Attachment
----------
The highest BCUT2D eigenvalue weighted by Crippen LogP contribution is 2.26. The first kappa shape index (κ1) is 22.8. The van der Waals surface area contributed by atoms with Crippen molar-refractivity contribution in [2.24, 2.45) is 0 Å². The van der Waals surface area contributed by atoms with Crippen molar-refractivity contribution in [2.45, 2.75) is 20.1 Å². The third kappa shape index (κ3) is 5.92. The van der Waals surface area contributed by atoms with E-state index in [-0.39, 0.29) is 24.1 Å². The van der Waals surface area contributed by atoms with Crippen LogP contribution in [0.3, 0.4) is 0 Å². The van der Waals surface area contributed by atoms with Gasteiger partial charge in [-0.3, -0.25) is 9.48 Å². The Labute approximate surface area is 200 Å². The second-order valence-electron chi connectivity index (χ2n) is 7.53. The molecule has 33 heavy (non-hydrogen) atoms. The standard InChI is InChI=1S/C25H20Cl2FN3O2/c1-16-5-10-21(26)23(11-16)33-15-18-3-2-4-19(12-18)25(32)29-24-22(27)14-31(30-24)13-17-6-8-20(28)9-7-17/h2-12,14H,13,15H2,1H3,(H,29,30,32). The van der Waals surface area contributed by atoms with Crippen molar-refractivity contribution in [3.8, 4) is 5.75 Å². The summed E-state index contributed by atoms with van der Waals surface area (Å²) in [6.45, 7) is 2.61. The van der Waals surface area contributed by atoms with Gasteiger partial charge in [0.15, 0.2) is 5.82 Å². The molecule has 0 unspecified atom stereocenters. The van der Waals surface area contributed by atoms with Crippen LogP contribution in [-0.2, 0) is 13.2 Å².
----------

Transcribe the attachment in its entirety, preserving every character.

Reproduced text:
The highest BCUT2D eigenvalue weighted by Crippen LogP contribution is 2.26. The first kappa shape index (κ1) is 22.8. The van der Waals surface area contributed by atoms with Crippen molar-refractivity contribution in [2.24, 2.45) is 0 Å². The van der Waals surface area contributed by atoms with Crippen molar-refractivity contribution in [2.45, 2.75) is 20.1 Å². The third kappa shape index (κ3) is 5.92. The van der Waals surface area contributed by atoms with E-state index in [-0.39, 0.29) is 24.1 Å². The van der Waals surface area contributed by atoms with Crippen LogP contribution in [0.3, 0.4) is 0 Å². The van der Waals surface area contributed by atoms with Gasteiger partial charge in [-0.3, -0.25) is 9.48 Å². The Labute approximate surface area is 200 Å². The second-order valence-electron chi connectivity index (χ2n) is 7.53. The molecule has 33 heavy (non-hydrogen) atoms. The standard InChI is InChI=1S/C25H20Cl2FN3O2/c1-16-5-10-21(26)23(11-16)33-15-18-3-2-4-19(12-18)25(32)29-24-22(27)14-31(30-24)13-17-6-8-20(28)9-7-17/h2-12,14H,13,15H2,1H3,(H,29,30,32). The van der Waals surface area contributed by atoms with Crippen molar-refractivity contribution in [3.8, 4) is 5.75 Å². The summed E-state index contributed by atoms with van der Waals surface area (Å²) in [6.45, 7) is 2.61. The van der Waals surface area contributed by atoms with Gasteiger partial charge in [0.15, 0.2) is 5.82 Å². The molecule has 0 unspecified atom stereocenters. The van der Waals surface area contributed by atoms with Crippen LogP contribution in [-0.2, 0) is 13.2 Å².